Monrovia - The Platform for Dialogue and Peace (P4DP), with support from the National Democratic Institute (NDI) for international affairs, has honored 31 animators and mobilizers for a dedicated fight against the deadly Ebola Virus Disease (EVD).
Drawn from the Brewersville, Caldwell, 72nd and King Gray communities, they were given certificates of recognition as part of NDI-CSO (civil society organization) partners’ Ebola response initiative at the P4DP office on March 19 with a minute of silence held for those who fell prey to the EVD. P4DP Executive Director James S. Shilue said the purpose of the ceremony was not only intended to reward heroes and heroines, but to also facilitate and encourage the cross fertilization of their experiences in the communities.
Shilue, who chairs the NDI-CSO consortium on natural resource management and governance, also commended the NDI and the media for a sustained coverage of various Ebola activities, including promotional messages. “Rather than making this to be a speech driven arrangement, I thought it was necessary to say thank you to those who have performed and also encourage everybody to be part of this drive.
“Yes, we are climaxing this arrangement, but we need to recognize the effort of the National Democratic Institute that actually provided this opportunity with funding from SIDA or the embassy of Sweden. We also want to say thank you to the Swedish government for this sort of support given to us through,” Shilue said while lauding a mutual partnership coexisting among the CSOs. Speaking on behalf of NDI acting country director Leo Plavoet, NDI program associate Jonathan Rose described the mobilizers and animators as foot soldiers against Ebola.
“You may think your effort was just a little one, but for us, we believe the breakthrough we are experiencing now was because of the effort that you exhibited. You were the foot soldiers and frontliners [against Ebola]. If the community empowerment was the secret weapon that brought the breakthrough, then the weapon must have been held by a soldier.
“And you are the soldiers. We want to say thank you for your effort. And your effort is not limited to what you have done or you are receiving today. Your effort is going to go viral to the international community. We are going to make the people to know that the situation we are experiencing now is because of a few groups of people who were committed and risk their lives [to save Liberia],” said Rose. John Freeman, the focal animator from Brewersville, commended the NDI-P4DP partnership for having given him the privilege to serve his community.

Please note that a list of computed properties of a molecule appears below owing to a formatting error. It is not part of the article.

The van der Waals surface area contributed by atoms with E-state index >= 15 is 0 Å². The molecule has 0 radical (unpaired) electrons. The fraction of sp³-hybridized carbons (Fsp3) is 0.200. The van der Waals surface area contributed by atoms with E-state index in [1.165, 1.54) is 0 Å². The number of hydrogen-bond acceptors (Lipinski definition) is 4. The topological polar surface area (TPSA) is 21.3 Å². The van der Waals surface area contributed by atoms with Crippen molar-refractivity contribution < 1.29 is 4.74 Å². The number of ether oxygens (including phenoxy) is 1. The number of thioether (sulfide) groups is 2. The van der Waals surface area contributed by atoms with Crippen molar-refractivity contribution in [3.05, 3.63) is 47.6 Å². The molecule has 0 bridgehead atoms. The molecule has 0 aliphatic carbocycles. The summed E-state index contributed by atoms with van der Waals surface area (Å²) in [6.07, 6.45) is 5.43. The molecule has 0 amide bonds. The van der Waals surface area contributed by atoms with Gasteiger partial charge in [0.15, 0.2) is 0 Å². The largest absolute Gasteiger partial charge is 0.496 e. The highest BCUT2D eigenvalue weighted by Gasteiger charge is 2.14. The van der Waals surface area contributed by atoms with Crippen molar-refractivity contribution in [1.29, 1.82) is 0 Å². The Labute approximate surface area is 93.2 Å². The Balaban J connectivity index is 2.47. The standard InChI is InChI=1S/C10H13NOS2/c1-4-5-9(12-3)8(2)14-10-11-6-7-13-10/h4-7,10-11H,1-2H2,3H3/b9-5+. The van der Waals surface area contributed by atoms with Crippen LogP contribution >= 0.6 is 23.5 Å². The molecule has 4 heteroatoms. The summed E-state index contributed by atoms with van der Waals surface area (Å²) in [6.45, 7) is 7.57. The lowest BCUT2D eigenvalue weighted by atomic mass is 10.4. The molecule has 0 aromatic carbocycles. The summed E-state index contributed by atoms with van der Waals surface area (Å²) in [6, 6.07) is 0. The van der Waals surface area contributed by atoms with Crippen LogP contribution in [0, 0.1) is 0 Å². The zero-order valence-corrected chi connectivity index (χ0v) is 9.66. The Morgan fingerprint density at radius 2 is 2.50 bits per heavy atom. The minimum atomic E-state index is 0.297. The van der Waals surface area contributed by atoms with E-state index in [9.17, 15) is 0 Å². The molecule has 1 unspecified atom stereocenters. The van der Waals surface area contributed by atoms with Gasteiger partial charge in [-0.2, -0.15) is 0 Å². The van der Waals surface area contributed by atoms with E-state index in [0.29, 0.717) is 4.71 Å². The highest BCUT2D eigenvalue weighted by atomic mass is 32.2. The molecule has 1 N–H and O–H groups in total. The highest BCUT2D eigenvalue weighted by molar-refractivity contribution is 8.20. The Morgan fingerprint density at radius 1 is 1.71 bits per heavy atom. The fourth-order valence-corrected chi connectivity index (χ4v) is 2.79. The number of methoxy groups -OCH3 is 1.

“I am grateful today to be part of such program. I also want to extend my appreciation to the NRM [natural resource management and governance] and NDI-CSO partner P4DP for the level of work they had entrusted us with and by the special grace of God we were able to implement it through coordination. I am grateful, on behalf of my team members and myself, [for this opportunity].
“What I hold in my hand today I see it as a challenge for my individual life and that of my community. You have helped us to help our community. We will not sit and relax. We can assure you that the Brewersville team will be all ears waiting for call at any time to work with the P4DP-NRM and NDI-CSO consortium in any situation that relates to our community,” Freeman promised.
But little did Shilue know that his plea to Liberians to remain vigilant until the final whistle is blown for celebration was in the right direction as a Caldwell resident tested positive for Ebola on March 20, casting doubt about Liberia being declared Ebola free by the World Health Organization on April 13. While the 31 animators and mobilizers have earned a page in the history of Ebola in Liberia, they still have a few days to celebrate an Ebola free country and the countdown may have just begun.